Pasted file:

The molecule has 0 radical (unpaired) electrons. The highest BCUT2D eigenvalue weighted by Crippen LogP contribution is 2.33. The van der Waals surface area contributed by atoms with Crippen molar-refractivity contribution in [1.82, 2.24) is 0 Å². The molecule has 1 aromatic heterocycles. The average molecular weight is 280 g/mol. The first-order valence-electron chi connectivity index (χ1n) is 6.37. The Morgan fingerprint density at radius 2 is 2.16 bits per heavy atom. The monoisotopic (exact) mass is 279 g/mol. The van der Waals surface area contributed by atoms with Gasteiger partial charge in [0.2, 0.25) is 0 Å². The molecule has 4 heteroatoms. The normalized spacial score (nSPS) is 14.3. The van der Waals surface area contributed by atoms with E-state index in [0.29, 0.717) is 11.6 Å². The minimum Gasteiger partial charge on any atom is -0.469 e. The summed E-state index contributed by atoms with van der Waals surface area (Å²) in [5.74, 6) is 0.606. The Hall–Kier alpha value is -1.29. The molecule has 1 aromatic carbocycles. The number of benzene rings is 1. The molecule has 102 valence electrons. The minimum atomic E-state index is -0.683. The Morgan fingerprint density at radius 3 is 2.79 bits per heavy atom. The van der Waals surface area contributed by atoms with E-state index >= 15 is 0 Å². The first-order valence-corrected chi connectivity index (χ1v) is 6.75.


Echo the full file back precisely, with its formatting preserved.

The molecule has 0 radical (unpaired) electrons. The highest BCUT2D eigenvalue weighted by Crippen LogP contribution is 2.33. The van der Waals surface area contributed by atoms with Crippen molar-refractivity contribution in [1.82, 2.24) is 0 Å². The molecule has 1 aromatic heterocycles. The average molecular weight is 280 g/mol. The first-order valence-electron chi connectivity index (χ1n) is 6.37. The Morgan fingerprint density at radius 2 is 2.16 bits per heavy atom. The monoisotopic (exact) mass is 279 g/mol. The van der Waals surface area contributed by atoms with Gasteiger partial charge in [0.2, 0.25) is 0 Å². The molecule has 4 heteroatoms. The normalized spacial score (nSPS) is 14.3. The van der Waals surface area contributed by atoms with E-state index in [0.29, 0.717) is 11.6 Å². The minimum Gasteiger partial charge on any atom is -0.469 e. The summed E-state index contributed by atoms with van der Waals surface area (Å²) in [5.74, 6) is 0.606. The Hall–Kier alpha value is -1.29. The molecule has 1 aromatic carbocycles. The number of benzene rings is 1. The molecule has 102 valence electrons. The minimum atomic E-state index is -0.683. The Morgan fingerprint density at radius 3 is 2.79 bits per heavy atom. The van der Waals surface area contributed by atoms with E-state index >= 15 is 0 Å². The first-order valence-corrected chi connectivity index (χ1v) is 6.75.